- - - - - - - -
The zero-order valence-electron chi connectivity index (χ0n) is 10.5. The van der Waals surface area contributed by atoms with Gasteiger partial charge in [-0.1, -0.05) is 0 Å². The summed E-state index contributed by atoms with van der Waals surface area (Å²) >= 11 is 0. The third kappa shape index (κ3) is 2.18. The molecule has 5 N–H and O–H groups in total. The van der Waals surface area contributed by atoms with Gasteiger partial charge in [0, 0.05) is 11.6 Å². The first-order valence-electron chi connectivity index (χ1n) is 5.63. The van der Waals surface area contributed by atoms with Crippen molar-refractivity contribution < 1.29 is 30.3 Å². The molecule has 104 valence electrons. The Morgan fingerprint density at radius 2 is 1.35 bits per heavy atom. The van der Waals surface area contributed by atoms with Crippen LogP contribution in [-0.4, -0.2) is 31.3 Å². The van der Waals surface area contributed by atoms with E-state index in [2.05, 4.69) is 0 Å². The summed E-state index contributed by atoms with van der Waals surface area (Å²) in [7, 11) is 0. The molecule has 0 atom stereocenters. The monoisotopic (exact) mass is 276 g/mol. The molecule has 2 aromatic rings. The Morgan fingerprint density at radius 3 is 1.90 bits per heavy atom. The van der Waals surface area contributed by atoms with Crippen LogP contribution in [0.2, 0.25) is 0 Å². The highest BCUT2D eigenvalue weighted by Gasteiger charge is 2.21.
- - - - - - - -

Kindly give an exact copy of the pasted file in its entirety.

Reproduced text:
The zero-order valence-electron chi connectivity index (χ0n) is 10.5. The van der Waals surface area contributed by atoms with Gasteiger partial charge in [-0.1, -0.05) is 0 Å². The summed E-state index contributed by atoms with van der Waals surface area (Å²) >= 11 is 0. The third kappa shape index (κ3) is 2.18. The molecule has 5 N–H and O–H groups in total. The van der Waals surface area contributed by atoms with Gasteiger partial charge in [0, 0.05) is 11.6 Å². The first-order valence-electron chi connectivity index (χ1n) is 5.63. The van der Waals surface area contributed by atoms with Crippen molar-refractivity contribution < 1.29 is 30.3 Å². The molecule has 104 valence electrons. The Morgan fingerprint density at radius 2 is 1.35 bits per heavy atom. The van der Waals surface area contributed by atoms with Crippen LogP contribution in [-0.4, -0.2) is 31.3 Å². The van der Waals surface area contributed by atoms with E-state index in [2.05, 4.69) is 0 Å². The summed E-state index contributed by atoms with van der Waals surface area (Å²) in [7, 11) is 0. The molecule has 0 atom stereocenters. The monoisotopic (exact) mass is 276 g/mol. The molecule has 2 aromatic rings. The Morgan fingerprint density at radius 3 is 1.90 bits per heavy atom. The van der Waals surface area contributed by atoms with Crippen LogP contribution in [0.2, 0.25) is 0 Å². The highest BCUT2D eigenvalue weighted by Gasteiger charge is 2.21.